Los Angeles Thousands of people across the country protested Friday against legislation cracking down on illegal immigrants, with demonstrators in cities such as Los Angeles, Phoenix and Atlanta staging school walkouts, marches and work stoppages.
Congress is considering bills that would make it a felony to be in the United States illegally, impose new penalties on employers who hire illegal immigrants and erect fences along one-third of the U.S.-Mexican border. The proposals have angered many Hispanics.
The Los Angeles demonstration led to fights between black and Hispanic students at one high school, but the protests were largely peaceful, authorities said.
Chantal Mason, a sophomore at George Washington Preparatory High, said black students started a scuffle with Hispanic students as they left classes to take part in a protest.
"It was horrible, horrible," Mason said. "It's ridiculous that a bunch of black students would jump on Latinos like that, knowing they're trying to get their freedom."
One black and one Hispanic student interceded to calm their classmates and help restore order, said Los Angeles district spokeswoman Monica Carazo.
In Phoenix, police said 20,000 demonstrators marched to the office of Republican Sen. Jon Kyl, co-sponsor of a bill that would give illegal immigrants up to five years to leave the country. The turnout clogged major thoroughfares in what officials said was one of the largest protests in the city's history. People also protested outside Kyl's Tucson office.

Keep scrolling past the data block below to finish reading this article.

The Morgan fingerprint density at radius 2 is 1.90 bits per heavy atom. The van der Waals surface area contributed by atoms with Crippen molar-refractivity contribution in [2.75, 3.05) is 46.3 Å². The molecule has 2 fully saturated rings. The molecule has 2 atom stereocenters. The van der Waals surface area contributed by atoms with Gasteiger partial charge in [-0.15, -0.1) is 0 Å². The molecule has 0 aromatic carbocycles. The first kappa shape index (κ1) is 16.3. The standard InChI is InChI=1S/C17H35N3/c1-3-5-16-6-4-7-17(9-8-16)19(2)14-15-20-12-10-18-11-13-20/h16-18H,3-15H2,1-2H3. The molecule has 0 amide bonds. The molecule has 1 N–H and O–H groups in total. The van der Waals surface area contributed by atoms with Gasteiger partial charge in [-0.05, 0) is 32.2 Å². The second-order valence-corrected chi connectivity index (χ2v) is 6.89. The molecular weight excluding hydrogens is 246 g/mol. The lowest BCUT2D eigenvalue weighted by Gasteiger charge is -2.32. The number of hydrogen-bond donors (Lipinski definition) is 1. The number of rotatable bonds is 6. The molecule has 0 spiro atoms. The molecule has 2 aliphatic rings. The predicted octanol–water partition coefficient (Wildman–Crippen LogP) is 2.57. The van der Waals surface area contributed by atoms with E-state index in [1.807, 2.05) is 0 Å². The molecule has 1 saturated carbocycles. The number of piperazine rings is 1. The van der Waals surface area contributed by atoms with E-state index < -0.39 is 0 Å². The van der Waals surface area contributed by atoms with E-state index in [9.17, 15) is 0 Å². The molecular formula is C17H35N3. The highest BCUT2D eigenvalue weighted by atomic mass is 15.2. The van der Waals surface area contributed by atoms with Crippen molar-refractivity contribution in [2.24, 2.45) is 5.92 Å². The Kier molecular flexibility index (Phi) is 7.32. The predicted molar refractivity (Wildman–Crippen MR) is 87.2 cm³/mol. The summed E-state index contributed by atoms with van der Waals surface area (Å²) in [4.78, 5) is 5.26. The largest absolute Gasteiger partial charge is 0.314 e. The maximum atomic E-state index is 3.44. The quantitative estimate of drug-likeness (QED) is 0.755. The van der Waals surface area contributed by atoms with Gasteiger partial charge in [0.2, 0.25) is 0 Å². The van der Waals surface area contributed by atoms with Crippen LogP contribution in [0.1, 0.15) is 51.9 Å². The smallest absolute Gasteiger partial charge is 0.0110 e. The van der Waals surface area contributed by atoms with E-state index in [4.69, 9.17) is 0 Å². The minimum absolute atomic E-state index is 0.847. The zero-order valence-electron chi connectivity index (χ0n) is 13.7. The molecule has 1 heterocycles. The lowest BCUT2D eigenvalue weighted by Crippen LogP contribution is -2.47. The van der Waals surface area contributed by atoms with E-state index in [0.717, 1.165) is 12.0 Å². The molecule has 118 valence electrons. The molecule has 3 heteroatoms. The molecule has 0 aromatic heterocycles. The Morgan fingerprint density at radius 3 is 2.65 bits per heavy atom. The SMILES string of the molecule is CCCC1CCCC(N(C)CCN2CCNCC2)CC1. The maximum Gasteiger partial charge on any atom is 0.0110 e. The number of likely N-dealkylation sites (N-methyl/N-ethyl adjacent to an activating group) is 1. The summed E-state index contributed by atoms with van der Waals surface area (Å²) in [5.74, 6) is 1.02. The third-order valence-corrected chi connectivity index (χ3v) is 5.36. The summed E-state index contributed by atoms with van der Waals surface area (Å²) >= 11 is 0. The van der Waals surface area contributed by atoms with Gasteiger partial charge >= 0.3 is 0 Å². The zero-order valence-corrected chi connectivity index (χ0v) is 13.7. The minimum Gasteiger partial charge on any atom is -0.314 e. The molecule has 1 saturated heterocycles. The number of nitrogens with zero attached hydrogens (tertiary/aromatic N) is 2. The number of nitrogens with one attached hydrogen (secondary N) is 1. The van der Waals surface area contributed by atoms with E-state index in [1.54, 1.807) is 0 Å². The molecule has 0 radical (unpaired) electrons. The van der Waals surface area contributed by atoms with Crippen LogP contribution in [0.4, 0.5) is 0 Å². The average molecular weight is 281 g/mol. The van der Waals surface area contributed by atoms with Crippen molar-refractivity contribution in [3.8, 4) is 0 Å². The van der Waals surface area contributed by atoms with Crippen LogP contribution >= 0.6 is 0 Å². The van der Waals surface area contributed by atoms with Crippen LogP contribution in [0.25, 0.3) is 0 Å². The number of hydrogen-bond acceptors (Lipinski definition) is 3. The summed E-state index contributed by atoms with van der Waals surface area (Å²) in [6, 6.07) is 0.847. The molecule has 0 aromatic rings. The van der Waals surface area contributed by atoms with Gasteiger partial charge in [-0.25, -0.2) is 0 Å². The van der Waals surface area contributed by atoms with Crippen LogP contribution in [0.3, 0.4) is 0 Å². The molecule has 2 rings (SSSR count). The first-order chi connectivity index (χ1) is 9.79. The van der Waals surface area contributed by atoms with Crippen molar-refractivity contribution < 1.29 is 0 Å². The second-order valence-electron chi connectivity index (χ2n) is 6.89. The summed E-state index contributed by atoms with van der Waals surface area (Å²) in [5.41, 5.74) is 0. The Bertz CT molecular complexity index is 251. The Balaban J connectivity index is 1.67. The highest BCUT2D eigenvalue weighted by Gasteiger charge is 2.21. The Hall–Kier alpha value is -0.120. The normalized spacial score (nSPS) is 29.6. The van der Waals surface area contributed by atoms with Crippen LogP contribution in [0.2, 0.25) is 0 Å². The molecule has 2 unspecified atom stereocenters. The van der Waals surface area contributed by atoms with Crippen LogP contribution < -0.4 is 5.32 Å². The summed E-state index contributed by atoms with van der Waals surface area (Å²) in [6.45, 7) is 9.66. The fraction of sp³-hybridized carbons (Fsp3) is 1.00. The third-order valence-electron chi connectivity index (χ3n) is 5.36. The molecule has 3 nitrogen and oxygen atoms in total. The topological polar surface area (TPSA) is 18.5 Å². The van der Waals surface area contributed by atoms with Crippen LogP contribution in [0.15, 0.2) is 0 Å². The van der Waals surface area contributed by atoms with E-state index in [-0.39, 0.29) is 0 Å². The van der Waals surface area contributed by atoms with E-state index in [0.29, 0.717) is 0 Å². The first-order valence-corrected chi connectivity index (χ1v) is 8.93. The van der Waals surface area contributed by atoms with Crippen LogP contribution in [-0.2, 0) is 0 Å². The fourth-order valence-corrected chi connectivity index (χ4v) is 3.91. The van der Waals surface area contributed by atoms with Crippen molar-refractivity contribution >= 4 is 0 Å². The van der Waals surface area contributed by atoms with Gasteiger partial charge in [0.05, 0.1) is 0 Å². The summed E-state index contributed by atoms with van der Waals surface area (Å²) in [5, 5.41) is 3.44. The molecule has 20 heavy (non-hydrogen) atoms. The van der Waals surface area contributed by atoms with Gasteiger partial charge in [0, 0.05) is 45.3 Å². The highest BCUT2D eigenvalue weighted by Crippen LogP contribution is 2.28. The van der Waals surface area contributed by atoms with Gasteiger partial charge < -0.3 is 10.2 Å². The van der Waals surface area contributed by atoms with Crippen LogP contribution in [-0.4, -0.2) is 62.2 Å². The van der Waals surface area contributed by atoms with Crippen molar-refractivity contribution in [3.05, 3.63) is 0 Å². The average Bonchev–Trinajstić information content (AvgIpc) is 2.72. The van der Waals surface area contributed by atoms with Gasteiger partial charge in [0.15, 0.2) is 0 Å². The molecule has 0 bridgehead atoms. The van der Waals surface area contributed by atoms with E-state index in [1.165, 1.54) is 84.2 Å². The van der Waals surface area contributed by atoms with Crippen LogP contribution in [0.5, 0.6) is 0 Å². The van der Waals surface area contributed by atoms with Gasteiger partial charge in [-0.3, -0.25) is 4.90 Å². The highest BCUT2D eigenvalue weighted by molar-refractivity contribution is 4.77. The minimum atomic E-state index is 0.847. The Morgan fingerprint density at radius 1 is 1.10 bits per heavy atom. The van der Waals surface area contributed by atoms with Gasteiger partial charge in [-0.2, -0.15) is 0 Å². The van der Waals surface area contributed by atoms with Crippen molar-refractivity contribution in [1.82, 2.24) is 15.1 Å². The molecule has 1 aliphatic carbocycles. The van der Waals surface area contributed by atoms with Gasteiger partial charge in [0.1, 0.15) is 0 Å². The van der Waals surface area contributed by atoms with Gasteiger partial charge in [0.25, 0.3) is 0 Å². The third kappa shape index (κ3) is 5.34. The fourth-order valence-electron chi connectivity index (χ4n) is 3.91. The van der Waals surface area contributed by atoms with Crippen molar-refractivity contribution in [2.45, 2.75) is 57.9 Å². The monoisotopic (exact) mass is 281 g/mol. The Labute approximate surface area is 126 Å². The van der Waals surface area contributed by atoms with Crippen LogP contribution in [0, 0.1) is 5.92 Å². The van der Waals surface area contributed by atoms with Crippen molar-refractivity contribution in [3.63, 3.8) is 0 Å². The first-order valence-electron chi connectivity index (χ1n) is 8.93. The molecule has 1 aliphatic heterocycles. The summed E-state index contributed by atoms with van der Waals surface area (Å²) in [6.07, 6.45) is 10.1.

Kyl pointed out that most were speaking out against the House bill making it a felony to be an illegal immigrant, not his bill, which would also step up border enforcement and create a temporary guest-worker program.
"They (protesters) should be pleased that the Senate is probably going to address this in a much more comprehensive way," Kyl told the Tucson Citizen newspaper during a meeting with its editorial board.
In Los Angeles, more than 2,700 students from at least eight high schools and junior high schools walked out, district officials said. Some carried Mexican flags as they walked down the streets, police cruisers behind them.
Some of the students visited other high schools, trying to encourage additional students to join their protest, but some schools were locked down to keep students from leaving, Carazo said.
In Georgia, activists said tens of thousands of workers did not show up at their jobs Friday after calls for a work stoppage to protest a bill passed by the Georgia House on Thursday.
That bill, which has yet to gain Senate approval, would deny state services to adults living in the U.S. illegally and impose a 5 percent surcharge on wire transfers from illegal immigrants.
Supporters say the Georgia measure is vital to homeland security and frees up limited state services for people legally entitled to them. Opponents say it unfairly targets workers meeting the demands of some of the state's largest industries.